The Range Creek Herd
The Range Creek Herd Management Area (HMA) is approximately 78,638 acres of Federal, State and Private lands which is located on the West Tavaputs Plateau, 28 miles east of Price, Utah. Access is provided to the HMA through Nine Mile and then up Cottonwood Canyon. It may also be reached by traveling through Water Canyon and over Bruin Point. Parts of this HMA are not accessible to the public due to private lands.
The HMA ranges from 5,600 to 8,900 feet in elevation, and supports vegetation types ranging from aspen and mix conifer to salt desert shrub. The Pinion/Juniper vegetation type dominates the HMA with intermixed open grass parks.
Horses have been a part of the range environment in the Range Creek area at least since contemporary livestock use began. The origin of the wild horse herd is believed to be from ranch horses once owned by the Preston Nutter Ranch. The stout, compact conformation and limited variation in color in the population support this theory of origin. Branded horses were allowed to run free in a semi wild state and periodically captured to obtain working stock and to brand the young horses. The herds were last officially gathered by the ranchers for branding in the early 1930’s.
The dominant color in the herd is black, followed by bay and brown, with a few sorrels, chestnuts, pintos and palominos. Pintos have visibly increased in frequency on Flat Iron since 1997, with an increase in sorrels and chestnuts on Cedar Ridge. The horses on the HMA are average in size ranging from 700 to 1000 pounds.
The BLM management goal is to manage the horse herd at near 100 head. In order to achieve this goal, some of the horses must be rounded up every 2 to 5 years. Excess animals are then offered for adoption through the BLM’s wild horse and burro adoption program. For more information on adoption of animals from this herd, contact the Price Field Office.
For viewing wild horses head north on highway 123 from the Sunnyside Junction on Highway 10, ten miles east of Wellington, UT. Follow the paved road up through East Carbon and Sunnyside to Water Canyon. Drive up Water Canyon to Bruin Point. Caution should be taken on this section of road, due to the steepness of the terrain, 4 wheel drive is required. Upon reaching Bruin Point drive east approximately 1 mile to an unmarked open gate to access Twin Hollow. Drive down the ridge to Twin Hollow (a green UDWR gate should direct you to the right, if not you will end up in Cold Springs with no access out but the way you went in.). Upon leaving the tree’s you have a chance of seeing horses all the way across the top of the ridge until you drop into Cottonwood Canyon. Binoculars will most likely be needed to see more than just a few horses, as well as deer, elk, bear and other wildlife.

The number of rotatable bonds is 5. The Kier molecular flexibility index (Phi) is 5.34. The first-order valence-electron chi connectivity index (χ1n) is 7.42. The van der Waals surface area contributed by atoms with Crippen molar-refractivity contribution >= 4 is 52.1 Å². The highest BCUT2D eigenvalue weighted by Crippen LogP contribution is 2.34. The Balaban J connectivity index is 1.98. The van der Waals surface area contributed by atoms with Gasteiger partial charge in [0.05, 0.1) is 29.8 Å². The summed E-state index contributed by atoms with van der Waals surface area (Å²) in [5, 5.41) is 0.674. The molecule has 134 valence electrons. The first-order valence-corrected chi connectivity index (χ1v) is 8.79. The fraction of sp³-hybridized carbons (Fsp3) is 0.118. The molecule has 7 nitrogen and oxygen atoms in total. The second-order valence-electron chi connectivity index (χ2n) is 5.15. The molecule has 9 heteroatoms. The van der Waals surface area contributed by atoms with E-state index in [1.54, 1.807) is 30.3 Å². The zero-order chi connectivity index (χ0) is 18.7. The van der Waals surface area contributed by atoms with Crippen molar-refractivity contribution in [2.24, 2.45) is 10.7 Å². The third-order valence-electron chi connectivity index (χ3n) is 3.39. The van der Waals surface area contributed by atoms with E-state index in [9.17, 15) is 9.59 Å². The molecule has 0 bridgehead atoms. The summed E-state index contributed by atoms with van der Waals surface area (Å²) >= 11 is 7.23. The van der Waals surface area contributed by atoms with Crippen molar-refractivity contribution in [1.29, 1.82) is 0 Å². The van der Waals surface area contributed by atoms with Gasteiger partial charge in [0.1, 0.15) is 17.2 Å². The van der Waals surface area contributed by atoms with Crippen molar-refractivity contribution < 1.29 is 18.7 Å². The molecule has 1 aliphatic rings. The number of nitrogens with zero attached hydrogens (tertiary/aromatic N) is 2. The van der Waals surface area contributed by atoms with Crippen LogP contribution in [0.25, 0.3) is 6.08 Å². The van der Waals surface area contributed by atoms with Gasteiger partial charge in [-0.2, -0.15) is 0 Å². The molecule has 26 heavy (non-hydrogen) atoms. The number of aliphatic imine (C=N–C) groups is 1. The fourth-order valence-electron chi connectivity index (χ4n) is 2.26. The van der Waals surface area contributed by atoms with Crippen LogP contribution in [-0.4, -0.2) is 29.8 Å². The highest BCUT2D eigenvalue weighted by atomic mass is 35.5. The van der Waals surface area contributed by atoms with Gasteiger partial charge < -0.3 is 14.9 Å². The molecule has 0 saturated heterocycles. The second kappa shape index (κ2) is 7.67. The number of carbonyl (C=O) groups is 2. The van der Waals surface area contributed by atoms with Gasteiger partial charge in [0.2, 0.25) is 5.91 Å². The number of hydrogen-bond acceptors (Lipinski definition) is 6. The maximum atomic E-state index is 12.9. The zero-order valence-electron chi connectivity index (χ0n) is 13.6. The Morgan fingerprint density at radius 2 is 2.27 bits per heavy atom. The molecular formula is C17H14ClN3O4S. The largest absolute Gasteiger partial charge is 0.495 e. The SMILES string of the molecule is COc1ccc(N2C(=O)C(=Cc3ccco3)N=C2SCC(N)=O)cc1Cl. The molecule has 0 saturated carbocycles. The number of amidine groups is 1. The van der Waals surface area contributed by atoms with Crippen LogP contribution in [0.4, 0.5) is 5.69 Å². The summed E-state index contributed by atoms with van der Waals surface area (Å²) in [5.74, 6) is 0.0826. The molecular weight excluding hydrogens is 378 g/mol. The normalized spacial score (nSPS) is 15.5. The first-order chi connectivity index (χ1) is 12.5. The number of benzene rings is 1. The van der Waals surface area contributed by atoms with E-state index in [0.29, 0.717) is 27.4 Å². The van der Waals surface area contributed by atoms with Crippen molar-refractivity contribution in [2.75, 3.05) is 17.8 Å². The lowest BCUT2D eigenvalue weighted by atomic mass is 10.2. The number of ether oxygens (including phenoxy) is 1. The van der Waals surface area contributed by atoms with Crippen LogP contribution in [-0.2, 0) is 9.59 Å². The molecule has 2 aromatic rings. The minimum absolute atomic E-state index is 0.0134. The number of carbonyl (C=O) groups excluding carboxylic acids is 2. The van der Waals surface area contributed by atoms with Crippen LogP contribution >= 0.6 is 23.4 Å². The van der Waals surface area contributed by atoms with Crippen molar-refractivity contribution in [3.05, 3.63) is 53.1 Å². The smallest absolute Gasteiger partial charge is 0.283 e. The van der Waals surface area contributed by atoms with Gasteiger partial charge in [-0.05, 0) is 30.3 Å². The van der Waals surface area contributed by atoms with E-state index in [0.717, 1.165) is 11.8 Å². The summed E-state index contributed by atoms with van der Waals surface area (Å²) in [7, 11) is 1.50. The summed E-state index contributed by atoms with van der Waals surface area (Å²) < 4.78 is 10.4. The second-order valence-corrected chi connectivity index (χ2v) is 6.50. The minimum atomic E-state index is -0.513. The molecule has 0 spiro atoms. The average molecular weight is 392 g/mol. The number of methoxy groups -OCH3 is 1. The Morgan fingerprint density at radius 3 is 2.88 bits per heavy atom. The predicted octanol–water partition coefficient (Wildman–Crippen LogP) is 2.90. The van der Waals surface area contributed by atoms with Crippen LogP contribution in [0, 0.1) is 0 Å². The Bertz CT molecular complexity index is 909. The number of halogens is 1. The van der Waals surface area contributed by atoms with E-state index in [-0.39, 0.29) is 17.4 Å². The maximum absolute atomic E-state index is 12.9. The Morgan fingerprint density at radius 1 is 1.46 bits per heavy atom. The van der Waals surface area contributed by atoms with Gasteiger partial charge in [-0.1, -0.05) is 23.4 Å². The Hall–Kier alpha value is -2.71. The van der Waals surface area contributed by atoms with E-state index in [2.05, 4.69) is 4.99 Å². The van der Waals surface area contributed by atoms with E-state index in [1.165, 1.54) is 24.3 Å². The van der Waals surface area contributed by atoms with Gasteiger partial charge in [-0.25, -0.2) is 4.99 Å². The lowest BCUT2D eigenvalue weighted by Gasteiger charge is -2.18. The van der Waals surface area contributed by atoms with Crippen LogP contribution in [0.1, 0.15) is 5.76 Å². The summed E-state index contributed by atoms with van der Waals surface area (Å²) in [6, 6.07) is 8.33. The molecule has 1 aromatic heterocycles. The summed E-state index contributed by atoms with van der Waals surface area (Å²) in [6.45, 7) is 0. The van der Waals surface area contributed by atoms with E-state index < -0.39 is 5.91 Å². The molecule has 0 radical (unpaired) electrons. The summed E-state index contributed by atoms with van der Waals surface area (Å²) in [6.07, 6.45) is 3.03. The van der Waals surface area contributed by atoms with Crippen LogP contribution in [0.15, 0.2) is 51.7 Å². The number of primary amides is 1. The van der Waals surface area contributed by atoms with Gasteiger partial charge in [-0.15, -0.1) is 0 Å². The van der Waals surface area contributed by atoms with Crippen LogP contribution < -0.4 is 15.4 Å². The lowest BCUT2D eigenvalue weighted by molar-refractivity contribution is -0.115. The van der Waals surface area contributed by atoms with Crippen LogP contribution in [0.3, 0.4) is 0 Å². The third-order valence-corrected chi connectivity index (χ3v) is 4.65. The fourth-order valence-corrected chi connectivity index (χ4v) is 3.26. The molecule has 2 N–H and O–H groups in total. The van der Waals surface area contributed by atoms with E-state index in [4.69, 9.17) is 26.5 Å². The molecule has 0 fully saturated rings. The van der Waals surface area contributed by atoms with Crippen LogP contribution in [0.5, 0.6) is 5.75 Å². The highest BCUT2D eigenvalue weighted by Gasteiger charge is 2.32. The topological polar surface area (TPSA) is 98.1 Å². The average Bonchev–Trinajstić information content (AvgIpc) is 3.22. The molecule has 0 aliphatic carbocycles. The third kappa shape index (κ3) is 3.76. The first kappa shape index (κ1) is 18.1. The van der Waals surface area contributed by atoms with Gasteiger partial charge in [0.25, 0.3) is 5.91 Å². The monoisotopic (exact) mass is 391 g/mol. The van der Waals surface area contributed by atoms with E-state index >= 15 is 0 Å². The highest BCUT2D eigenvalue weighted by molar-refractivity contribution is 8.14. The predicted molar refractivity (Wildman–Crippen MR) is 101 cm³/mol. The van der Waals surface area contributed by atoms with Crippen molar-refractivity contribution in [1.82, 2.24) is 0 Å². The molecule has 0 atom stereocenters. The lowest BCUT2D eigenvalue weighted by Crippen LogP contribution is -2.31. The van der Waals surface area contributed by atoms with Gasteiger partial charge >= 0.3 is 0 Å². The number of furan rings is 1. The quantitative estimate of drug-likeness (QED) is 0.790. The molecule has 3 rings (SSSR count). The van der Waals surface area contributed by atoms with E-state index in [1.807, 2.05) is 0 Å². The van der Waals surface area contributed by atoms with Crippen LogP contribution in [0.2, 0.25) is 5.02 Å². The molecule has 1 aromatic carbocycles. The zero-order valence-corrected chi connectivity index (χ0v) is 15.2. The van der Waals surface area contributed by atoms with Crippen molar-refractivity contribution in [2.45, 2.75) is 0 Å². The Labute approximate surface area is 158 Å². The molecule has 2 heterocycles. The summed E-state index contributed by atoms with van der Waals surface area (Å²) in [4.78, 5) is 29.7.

Visitors must plan on a full day trip, to visit the HMA, with most visitors driving either up Water Canyon and down Nine Mile to town or Up Nine Mile and down Water Canyon. Several other routes are available for viewing horses and round trip adventures, maps are required and locked gates and very rough roads should be expected.
Special Travel Conditions
For wild horse viewing, the main road through Nine Mile Canyon is a maintained gravel road, traversable in dry weather with care, by passenger cars. However once you get up on top of the ridges the roads are to rough for cars to pass easily. The road up Water Canyon and all other roads used to view horses require high clearance vehicles. Summer storms and flash floods tend to damage even the well maintained roads so it is suggested that only 4 wheel drive/ high clearance vehicles travel through the HMA. When wet, the roads in this area are very slick and muddy, and very dusty during extended dry periods. Due to these conditions, the roads remain rough and should be traveled with care. This HMA is also within a developing gas field and extra caution should be taken due to the work crew traffic and narrow roads with blind corners. Wilderness Study Areas occur adjacent to and within this HMA and at the end of many access roads. These Wilderness Study Areas are marked and have special travel restrictions not allowing motorized vehicles. Hiking and horse backing in these areas are allowed.